The Fire Museum & Educational Center

Former Station #23 was built in 1851 during our volunteer firefighting days and was in-service until 1891, when the paid department went into service.  Station #23 was the last station in the city to trade in its horses for motorized vehicles in 1922.  1991 saw the closing of Station #23 and work began to transform the fire station into a Fire Museum and Educational Center and opening its doors to the public in 1995. On display are two levels of uniforms, photos, helmets from around the world, unique certificates also wooden and metal hand pulled vehicles plus, horse drawn and motorized apparatus’.

Before the 1896 horse drawn steam engine went out of service in 1922, it rolled through the streets of New Orleans following its galloping horses responding to emergency fire calls.  Its steam-driven pump is made of gleaming brass and seated atop a wooden chassis painted shiny red.

This Steam engine still rolls through the streets of New Orleans in Mardi Gras and Christmas parades.  It also honors the Louisiana State Fallen Firefighter Memorial each year in Baton Rouge, LA.


On December 15, 1891, the New Orleans Fire Department came into existence as a paid department.  Becoming a paid department insured one of the most culturally rich and historically relevant cities in all of the Americas had the safety and security of a prompt response from professionally trained firefighters. 

Fire Museum tours are by appointment only.
Our hours are Monday - Friday, 09:00 am until 2:00 pm.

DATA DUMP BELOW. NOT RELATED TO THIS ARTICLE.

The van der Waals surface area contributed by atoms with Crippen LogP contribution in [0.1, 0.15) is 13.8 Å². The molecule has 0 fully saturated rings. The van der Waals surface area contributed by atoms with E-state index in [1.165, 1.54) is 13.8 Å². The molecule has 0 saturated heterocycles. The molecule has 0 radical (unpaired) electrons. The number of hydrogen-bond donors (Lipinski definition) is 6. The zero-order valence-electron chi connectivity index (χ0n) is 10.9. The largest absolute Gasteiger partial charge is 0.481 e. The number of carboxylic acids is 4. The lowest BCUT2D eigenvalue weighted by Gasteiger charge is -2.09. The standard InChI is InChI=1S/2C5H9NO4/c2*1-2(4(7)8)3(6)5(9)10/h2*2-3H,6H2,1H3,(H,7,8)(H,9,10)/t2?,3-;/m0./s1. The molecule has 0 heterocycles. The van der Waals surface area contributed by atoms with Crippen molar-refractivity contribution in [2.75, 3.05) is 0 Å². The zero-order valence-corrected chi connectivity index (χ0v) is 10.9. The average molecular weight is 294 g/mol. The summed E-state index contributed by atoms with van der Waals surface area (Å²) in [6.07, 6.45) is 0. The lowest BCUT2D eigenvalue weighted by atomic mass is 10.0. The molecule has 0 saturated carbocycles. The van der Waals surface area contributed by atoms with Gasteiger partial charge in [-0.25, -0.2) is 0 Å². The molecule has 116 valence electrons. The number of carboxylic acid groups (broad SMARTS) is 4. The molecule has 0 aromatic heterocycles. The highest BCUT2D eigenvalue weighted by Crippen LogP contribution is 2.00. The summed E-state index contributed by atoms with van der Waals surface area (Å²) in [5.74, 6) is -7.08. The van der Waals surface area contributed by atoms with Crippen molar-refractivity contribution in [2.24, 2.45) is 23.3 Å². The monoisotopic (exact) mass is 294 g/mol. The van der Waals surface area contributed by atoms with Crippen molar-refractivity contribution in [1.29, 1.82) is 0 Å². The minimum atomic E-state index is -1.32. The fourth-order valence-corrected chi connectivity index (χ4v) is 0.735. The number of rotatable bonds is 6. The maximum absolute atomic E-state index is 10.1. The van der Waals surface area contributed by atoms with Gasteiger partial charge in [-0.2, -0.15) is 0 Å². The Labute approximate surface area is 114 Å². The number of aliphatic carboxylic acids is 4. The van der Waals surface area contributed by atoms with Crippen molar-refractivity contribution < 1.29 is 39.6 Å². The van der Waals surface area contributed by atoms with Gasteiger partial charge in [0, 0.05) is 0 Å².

Closed weekends and holidays.

Firefighter Michael Williams, Director/Curator

Schedule your tour today

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Event Info

Type of Program or Service Request

Meet actual firefighters as they explain their job descriptions and the equipment on the fire apparatus.
The New Orleans Fire Department Color Guard are volunteers who drill regularly to represent the colors and the department with professionalism and distinction. The Color Guard is available for special events.
Visit an Engine House and meet with the firefighters. Provides an opportunity for children to gain an understanding of the roles firefighters play in the community. Engine House visits are scheduled three (3) weeks in advance. Between 15 and 30 visitors, depending on Station size and only two (2) tours scheduled per day.
Tours are scheduled five days in advance and up to 30 visitors per tour. The museum charges no admission fee, but donations are welcome. Visitors of all ages will have a hands-on experience during the tour and fire safety class learning important fire safety techniques and about the history of firefighting is New Orleans.
Firefighters teach three main goals of an emergency action plan (eliminating hazards, education and evacuation) to facilities such as: Schools, Businesses or Public and Private Agencies.
If the type of program or service needed is not listed.